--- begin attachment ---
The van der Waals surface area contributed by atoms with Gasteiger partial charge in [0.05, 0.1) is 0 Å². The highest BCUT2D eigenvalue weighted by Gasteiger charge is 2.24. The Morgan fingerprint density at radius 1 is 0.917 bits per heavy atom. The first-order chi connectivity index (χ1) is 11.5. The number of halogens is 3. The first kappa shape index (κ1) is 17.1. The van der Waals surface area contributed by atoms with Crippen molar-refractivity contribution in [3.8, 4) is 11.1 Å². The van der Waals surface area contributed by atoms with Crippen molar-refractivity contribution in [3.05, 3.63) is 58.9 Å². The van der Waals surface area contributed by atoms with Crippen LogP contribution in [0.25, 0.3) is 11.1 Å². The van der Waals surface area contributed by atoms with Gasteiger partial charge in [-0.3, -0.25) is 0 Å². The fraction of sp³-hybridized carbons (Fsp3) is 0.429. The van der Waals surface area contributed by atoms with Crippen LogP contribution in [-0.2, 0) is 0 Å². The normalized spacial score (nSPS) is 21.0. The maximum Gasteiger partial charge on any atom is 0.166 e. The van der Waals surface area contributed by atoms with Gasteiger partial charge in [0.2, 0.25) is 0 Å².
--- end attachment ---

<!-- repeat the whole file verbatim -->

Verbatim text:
The van der Waals surface area contributed by atoms with Gasteiger partial charge in [0.05, 0.1) is 0 Å². The highest BCUT2D eigenvalue weighted by Gasteiger charge is 2.24. The Morgan fingerprint density at radius 1 is 0.917 bits per heavy atom. The first-order chi connectivity index (χ1) is 11.5. The number of halogens is 3. The first kappa shape index (κ1) is 17.1. The van der Waals surface area contributed by atoms with Crippen molar-refractivity contribution in [3.8, 4) is 11.1 Å². The van der Waals surface area contributed by atoms with Crippen molar-refractivity contribution in [3.05, 3.63) is 58.9 Å². The van der Waals surface area contributed by atoms with Crippen LogP contribution in [0.25, 0.3) is 11.1 Å². The van der Waals surface area contributed by atoms with Gasteiger partial charge in [-0.3, -0.25) is 0 Å². The fraction of sp³-hybridized carbons (Fsp3) is 0.429. The van der Waals surface area contributed by atoms with Crippen LogP contribution in [-0.2, 0) is 0 Å². The normalized spacial score (nSPS) is 21.0. The maximum Gasteiger partial charge on any atom is 0.166 e. The van der Waals surface area contributed by atoms with Gasteiger partial charge in [0.2, 0.25) is 0 Å².